The United States claims it wants to maintain the rules-based order in the South China Sea. But it alone among the major maritime powers refuses to ratify UNCLOS — a key part of that rules-based order. Because the Convention was a ‘package deal’, non-ratifiers like the United States cannot credibly or legitimately pick and choose which provisions they wish to abide by, deem them customary law, and unilaterally interpret and enforce them to their benefit.

This is especially so regarding the EEZ regime, introduced in UNCLOS as sui generis, which does include restrictions on ‘freedom of navigation’. They include the duty to pay ‘due regard’ to the rights of the coastal state, including its marine scientific research and environmental protection regimes, as well as its national security.

China and many other nations disagree with the United States on the meaning of key terms in UNCLOS relevant to freedom of navigation that are not defined in the Convention. Besides ‘due regard’, these include ‘other internationally lawful uses of the sea’, ‘abuse of rights’, ‘peaceful use/purpose’, ‘military surveys’ and ‘marine scientific research’.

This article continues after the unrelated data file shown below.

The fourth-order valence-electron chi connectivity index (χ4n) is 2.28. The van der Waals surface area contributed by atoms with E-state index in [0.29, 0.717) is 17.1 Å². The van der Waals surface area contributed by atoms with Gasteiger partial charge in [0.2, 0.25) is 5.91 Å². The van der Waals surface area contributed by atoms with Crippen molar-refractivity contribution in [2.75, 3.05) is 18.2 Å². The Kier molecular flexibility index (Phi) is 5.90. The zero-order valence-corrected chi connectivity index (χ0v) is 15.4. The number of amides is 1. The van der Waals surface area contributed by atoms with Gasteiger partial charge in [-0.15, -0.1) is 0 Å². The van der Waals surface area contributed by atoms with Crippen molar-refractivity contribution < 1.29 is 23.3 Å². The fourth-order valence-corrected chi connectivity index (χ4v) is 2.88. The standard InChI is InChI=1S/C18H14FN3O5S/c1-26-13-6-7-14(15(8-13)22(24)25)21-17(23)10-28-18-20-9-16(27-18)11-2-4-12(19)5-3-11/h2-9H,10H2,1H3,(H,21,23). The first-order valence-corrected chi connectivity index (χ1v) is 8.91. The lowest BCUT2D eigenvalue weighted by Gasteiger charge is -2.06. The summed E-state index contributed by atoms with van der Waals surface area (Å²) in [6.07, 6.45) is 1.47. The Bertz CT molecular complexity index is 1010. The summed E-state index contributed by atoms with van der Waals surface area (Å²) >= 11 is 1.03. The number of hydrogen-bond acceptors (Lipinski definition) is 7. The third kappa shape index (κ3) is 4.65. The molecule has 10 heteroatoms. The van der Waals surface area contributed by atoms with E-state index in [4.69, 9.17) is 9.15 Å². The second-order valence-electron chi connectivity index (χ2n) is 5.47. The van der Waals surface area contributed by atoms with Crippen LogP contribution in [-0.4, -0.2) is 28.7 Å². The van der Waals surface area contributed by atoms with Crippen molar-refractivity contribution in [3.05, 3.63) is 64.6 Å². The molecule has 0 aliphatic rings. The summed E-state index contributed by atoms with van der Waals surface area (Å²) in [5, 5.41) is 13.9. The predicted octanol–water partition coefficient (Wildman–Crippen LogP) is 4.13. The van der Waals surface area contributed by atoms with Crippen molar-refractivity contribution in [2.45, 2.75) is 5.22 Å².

Because the United States will not ratify UNCLOS and be subject to its dispute settlement mechanisms, it should offer to go to international arbitration outside UNCLOS to resolve issues regarding the interpretation of its provisions.

But the United States is unlikely to do so, because it will likely lose on the question of whether permission is required for some forms of marine research by its military vessels and aircraft in foreign EEZs and on environmental damage by its military activities there — and the United States knows it.

Mark J. Valencia is an adjunct senior scholar at the National Institute for South China Sea Studies, Haikou, China

Link: http://www.eastasiaforum.org/2018/08/17/us-picking-and-choosing-from-the-law-of-the-sea/#more-141598 

The NISCSS is authorized to re-publish this article on its website.